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'Stand your ground' laws faulted by Sens. Warren and Markey

'Stand your ground' laws: Massachusetts Democrat Warren said the goal should be to create a country 'not just where some of us are safe, but where all of our children are safe.'

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Senators Ed Markey and Elizabeth Warren celebrate Markey's victory in a primary in Boston, in April.

Elise Amendola/AP

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U.S. Sen. Elizabeth Warren is questioning the wisdom of so-called "stand your ground" lawsfollowing the acquittal of George Zimmerman in the shooting death of Florida teenager Trayvon Martin.

Asked if Zimmerman should face federal civil rights charges in the death of Martin, who was black, Warren said the Justice Department is considering the question, but the jury has spoken.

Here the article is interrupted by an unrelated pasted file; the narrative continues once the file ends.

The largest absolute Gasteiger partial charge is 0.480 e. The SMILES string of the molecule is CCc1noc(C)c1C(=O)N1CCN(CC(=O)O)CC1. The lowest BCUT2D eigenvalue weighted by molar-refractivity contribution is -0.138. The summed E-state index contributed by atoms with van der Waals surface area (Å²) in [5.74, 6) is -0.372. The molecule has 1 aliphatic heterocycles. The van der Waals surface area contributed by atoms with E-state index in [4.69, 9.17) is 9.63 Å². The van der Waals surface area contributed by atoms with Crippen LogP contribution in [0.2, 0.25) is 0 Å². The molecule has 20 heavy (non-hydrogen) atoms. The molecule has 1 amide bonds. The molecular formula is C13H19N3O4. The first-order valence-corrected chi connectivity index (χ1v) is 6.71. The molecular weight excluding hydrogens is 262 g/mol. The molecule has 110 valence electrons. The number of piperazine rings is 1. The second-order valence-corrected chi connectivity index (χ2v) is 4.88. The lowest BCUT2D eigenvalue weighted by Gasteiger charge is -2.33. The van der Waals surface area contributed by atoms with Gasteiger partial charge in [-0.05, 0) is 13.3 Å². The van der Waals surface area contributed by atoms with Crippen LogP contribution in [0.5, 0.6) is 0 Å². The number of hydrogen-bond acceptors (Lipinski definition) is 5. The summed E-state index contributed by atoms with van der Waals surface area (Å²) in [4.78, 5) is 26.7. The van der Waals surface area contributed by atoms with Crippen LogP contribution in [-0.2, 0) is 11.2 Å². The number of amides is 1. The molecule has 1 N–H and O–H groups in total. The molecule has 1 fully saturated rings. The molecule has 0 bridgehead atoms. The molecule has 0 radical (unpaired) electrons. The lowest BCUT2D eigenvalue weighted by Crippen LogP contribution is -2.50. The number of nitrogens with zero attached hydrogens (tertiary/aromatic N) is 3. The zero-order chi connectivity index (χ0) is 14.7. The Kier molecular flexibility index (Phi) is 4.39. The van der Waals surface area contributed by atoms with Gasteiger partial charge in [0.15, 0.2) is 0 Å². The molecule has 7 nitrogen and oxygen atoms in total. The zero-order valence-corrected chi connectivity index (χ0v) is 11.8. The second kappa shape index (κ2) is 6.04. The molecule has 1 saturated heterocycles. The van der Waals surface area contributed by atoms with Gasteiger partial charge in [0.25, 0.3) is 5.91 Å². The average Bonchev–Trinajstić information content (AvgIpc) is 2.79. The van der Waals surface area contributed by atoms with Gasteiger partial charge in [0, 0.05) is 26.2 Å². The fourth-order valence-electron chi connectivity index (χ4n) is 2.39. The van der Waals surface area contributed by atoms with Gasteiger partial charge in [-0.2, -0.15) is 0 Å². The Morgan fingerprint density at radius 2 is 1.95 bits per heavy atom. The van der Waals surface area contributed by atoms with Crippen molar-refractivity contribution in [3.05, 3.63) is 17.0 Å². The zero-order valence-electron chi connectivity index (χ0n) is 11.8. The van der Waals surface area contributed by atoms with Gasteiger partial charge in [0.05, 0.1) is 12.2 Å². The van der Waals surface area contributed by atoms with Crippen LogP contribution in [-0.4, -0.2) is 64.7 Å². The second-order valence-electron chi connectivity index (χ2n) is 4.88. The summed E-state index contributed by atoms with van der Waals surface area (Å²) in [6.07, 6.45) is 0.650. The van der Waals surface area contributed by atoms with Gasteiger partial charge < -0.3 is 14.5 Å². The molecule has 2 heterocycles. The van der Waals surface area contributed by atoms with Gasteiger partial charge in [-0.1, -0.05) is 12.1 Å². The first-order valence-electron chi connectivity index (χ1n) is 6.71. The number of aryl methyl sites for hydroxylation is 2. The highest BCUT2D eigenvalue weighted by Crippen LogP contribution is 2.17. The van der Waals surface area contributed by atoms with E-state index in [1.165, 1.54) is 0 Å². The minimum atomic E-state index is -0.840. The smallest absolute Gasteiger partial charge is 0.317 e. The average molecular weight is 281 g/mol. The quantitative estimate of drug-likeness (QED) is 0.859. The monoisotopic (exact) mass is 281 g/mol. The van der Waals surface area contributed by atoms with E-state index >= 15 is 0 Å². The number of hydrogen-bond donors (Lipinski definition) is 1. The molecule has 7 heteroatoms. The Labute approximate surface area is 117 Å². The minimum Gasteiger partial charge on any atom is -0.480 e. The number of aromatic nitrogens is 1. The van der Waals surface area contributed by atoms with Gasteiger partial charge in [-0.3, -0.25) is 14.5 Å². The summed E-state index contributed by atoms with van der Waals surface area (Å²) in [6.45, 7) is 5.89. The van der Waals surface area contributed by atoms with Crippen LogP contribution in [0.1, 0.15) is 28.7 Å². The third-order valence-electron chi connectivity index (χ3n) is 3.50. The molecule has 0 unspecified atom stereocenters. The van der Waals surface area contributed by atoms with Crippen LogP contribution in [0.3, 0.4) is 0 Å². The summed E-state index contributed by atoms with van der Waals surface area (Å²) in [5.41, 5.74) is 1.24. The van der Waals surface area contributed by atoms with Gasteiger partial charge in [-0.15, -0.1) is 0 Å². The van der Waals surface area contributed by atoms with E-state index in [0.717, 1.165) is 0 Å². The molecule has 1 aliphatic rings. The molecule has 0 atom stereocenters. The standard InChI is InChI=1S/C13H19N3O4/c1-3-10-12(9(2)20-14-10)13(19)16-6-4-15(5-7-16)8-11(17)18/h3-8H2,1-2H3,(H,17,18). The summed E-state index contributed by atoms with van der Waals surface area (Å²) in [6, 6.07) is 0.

The Massachusetts Democrat said the goal should be to create a country "not just where some of us are safe, but where all of our children are safe."

Fellow Democratic Sen. Edward Markey questioned whether the laws might embolden someone who is armed to pursue an unarmed individual and then fire if that person turns to confront them.

He said it's time to start "paring back" the laws.

Massachusetts doesn't have a stand your ground law.

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